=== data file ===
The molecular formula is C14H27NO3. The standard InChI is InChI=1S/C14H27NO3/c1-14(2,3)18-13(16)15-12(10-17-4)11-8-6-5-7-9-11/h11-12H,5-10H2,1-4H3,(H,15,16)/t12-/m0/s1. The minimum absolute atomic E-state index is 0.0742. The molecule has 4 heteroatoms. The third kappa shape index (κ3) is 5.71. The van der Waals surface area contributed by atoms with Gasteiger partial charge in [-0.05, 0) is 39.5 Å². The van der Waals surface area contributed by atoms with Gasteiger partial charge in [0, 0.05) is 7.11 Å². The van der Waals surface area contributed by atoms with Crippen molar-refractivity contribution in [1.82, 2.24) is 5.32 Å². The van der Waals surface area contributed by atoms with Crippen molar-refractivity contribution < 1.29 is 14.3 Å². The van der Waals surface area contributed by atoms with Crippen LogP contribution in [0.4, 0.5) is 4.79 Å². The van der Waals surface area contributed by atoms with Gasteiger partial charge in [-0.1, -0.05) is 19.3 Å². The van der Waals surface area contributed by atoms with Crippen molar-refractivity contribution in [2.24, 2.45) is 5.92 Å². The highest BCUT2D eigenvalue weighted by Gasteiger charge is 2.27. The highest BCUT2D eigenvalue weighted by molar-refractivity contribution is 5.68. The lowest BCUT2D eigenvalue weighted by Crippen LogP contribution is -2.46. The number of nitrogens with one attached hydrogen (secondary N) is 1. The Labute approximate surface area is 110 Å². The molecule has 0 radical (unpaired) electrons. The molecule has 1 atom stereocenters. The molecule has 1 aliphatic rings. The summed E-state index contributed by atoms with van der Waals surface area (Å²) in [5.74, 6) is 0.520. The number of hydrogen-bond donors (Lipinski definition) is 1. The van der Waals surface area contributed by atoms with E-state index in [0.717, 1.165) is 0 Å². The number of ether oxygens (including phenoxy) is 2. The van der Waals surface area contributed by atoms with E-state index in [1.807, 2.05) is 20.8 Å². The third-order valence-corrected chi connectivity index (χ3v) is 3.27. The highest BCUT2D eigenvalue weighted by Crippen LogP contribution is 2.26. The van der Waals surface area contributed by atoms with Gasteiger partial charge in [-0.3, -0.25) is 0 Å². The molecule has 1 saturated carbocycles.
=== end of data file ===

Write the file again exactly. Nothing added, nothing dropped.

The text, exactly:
The molecular formula is C14H27NO3. The standard InChI is InChI=1S/C14H27NO3/c1-14(2,3)18-13(16)15-12(10-17-4)11-8-6-5-7-9-11/h11-12H,5-10H2,1-4H3,(H,15,16)/t12-/m0/s1. The minimum absolute atomic E-state index is 0.0742. The molecule has 4 heteroatoms. The third kappa shape index (κ3) is 5.71. The van der Waals surface area contributed by atoms with Gasteiger partial charge in [-0.05, 0) is 39.5 Å². The van der Waals surface area contributed by atoms with Gasteiger partial charge in [0, 0.05) is 7.11 Å². The van der Waals surface area contributed by atoms with Crippen molar-refractivity contribution in [1.82, 2.24) is 5.32 Å². The van der Waals surface area contributed by atoms with Crippen molar-refractivity contribution < 1.29 is 14.3 Å². The van der Waals surface area contributed by atoms with Crippen LogP contribution in [0.4, 0.5) is 4.79 Å². The van der Waals surface area contributed by atoms with Gasteiger partial charge in [-0.1, -0.05) is 19.3 Å². The van der Waals surface area contributed by atoms with Crippen molar-refractivity contribution in [2.24, 2.45) is 5.92 Å². The highest BCUT2D eigenvalue weighted by Gasteiger charge is 2.27. The highest BCUT2D eigenvalue weighted by molar-refractivity contribution is 5.68. The lowest BCUT2D eigenvalue weighted by Crippen LogP contribution is -2.46. The number of nitrogens with one attached hydrogen (secondary N) is 1. The Labute approximate surface area is 110 Å². The molecule has 0 radical (unpaired) electrons. The molecule has 1 atom stereocenters. The molecule has 1 aliphatic rings. The summed E-state index contributed by atoms with van der Waals surface area (Å²) in [5.74, 6) is 0.520. The number of hydrogen-bond donors (Lipinski definition) is 1. The van der Waals surface area contributed by atoms with E-state index in [0.717, 1.165) is 0 Å². The number of ether oxygens (including phenoxy) is 2. The van der Waals surface area contributed by atoms with E-state index in [1.807, 2.05) is 20.8 Å². The third-order valence-corrected chi connectivity index (χ3v) is 3.27. The highest BCUT2D eigenvalue weighted by Crippen LogP contribution is 2.26. The van der Waals surface area contributed by atoms with Gasteiger partial charge in [-0.3, -0.25) is 0 Å². The molecule has 1 saturated carbocycles.